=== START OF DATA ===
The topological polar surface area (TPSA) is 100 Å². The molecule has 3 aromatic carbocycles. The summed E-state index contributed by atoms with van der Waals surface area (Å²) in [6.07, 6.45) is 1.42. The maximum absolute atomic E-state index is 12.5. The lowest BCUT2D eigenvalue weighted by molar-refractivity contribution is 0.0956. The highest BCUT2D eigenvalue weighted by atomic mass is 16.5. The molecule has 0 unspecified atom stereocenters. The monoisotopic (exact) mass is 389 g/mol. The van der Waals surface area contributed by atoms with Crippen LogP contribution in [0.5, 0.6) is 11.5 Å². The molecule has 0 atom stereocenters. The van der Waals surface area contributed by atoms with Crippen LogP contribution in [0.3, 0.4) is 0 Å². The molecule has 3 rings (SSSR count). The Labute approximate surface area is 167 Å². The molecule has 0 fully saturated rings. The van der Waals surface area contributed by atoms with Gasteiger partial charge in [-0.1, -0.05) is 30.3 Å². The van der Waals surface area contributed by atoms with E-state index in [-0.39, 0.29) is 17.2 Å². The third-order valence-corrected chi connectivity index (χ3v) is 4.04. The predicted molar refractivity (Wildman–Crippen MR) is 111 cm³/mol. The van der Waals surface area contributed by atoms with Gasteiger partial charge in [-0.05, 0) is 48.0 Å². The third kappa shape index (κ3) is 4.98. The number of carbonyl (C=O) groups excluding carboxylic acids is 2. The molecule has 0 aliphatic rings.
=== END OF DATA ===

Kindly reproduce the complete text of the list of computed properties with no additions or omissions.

The topological polar surface area (TPSA) is 100 Å². The molecule has 3 aromatic carbocycles. The summed E-state index contributed by atoms with van der Waals surface area (Å²) in [6.07, 6.45) is 1.42. The maximum absolute atomic E-state index is 12.5. The lowest BCUT2D eigenvalue weighted by molar-refractivity contribution is 0.0956. The highest BCUT2D eigenvalue weighted by atomic mass is 16.5. The molecule has 0 unspecified atom stereocenters. The monoisotopic (exact) mass is 389 g/mol. The van der Waals surface area contributed by atoms with Crippen LogP contribution in [0.5, 0.6) is 11.5 Å². The molecule has 0 atom stereocenters. The van der Waals surface area contributed by atoms with Crippen LogP contribution in [0.3, 0.4) is 0 Å². The molecule has 3 rings (SSSR count). The Labute approximate surface area is 167 Å². The molecule has 0 fully saturated rings. The van der Waals surface area contributed by atoms with Gasteiger partial charge in [-0.1, -0.05) is 30.3 Å². The van der Waals surface area contributed by atoms with E-state index in [-0.39, 0.29) is 17.2 Å². The third-order valence-corrected chi connectivity index (χ3v) is 4.04. The predicted molar refractivity (Wildman–Crippen MR) is 111 cm³/mol. The van der Waals surface area contributed by atoms with Gasteiger partial charge in [-0.05, 0) is 48.0 Å². The third kappa shape index (κ3) is 4.98. The number of carbonyl (C=O) groups excluding carboxylic acids is 2. The molecule has 0 aliphatic rings.